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These corporations are trying to churn out a game each year in every one of their Intellectual Properties. Recently I even read somewhere that Ubi said they’d like to release a new assassins creed game every year. These game budgets have swelled to millions of dollars, and there are so many people on these projects that the product comes out incomplete, buggy, and usually with a day one patch. The right hand is not talking to the left hand. The reason these games come out like this is because these companies are run by CEOs that have no idea what the game subculture is actually like, and I think they are trying to mimic the model T assembly line that Henry Ford championed but with games. If this happens you can pretty much guarantee the death of the creative and innovative. The industry is sucking the life out of gaming and all the naive kids that accept mediocrity are buying the garbage that these companies are flogging.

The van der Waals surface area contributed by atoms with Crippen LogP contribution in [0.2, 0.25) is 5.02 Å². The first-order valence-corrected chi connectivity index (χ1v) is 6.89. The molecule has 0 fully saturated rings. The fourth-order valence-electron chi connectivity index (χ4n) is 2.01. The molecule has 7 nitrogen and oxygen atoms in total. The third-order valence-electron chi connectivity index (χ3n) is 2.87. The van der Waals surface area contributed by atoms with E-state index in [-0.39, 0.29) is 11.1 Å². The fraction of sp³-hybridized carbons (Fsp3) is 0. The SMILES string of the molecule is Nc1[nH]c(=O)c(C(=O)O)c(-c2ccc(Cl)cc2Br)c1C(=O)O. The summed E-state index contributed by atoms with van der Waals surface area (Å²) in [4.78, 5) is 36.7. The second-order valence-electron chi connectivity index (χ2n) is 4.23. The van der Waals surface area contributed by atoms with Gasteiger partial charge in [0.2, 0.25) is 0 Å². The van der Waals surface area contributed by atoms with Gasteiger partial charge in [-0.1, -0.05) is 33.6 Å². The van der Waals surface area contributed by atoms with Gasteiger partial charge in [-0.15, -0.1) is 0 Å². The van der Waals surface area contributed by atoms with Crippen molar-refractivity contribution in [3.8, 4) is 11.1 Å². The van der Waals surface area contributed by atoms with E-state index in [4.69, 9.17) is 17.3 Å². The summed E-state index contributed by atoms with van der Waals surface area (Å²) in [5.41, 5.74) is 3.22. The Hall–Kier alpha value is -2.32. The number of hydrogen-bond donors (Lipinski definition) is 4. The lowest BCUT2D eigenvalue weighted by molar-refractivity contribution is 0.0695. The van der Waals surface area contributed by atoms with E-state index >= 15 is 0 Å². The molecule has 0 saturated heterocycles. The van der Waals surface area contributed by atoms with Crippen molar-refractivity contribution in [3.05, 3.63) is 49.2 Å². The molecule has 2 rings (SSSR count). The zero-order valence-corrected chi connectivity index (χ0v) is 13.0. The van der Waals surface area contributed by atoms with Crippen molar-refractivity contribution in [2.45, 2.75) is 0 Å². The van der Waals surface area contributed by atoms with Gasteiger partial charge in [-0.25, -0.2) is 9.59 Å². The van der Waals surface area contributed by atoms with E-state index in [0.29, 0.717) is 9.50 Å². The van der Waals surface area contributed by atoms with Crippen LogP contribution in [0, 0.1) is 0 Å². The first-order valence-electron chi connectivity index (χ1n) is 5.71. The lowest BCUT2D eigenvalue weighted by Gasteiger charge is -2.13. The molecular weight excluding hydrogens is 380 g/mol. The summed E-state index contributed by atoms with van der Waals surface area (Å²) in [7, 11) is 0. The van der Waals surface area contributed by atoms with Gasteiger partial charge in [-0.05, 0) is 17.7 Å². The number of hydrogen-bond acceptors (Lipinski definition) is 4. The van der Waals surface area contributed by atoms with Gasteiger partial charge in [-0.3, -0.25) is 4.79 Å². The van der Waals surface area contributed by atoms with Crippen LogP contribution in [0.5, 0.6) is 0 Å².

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If anything the last two years has been a great example of how not to do business within the gaming industry. Evolve was the perfect poster child of gaming mediocrity masked by the illusion of original content and thought. The game was plagued by repetitive play, then came the DLC content overload. I read somewhere that if you bought Evolve and all the silly DLC that does not come with it by default you would spend about $200 on the game. If that isn’t a cash grab I don’t know what is. Then the broken game of Halo Master Chief Collection was another blunder. The online portion of the game wasn’t playable for 3 months after release. Guess what you consolation prize was for buying a game and not being able to play it? One free week of Xbox Live, ha ha ha, what a fucking joke. Don’t get me started on the actual operating system of the Xbox One, it is broken, and it is broken badly. The online experience is painful at best, there are so many bugs and glitches in it that most online play is met with frustration and anger.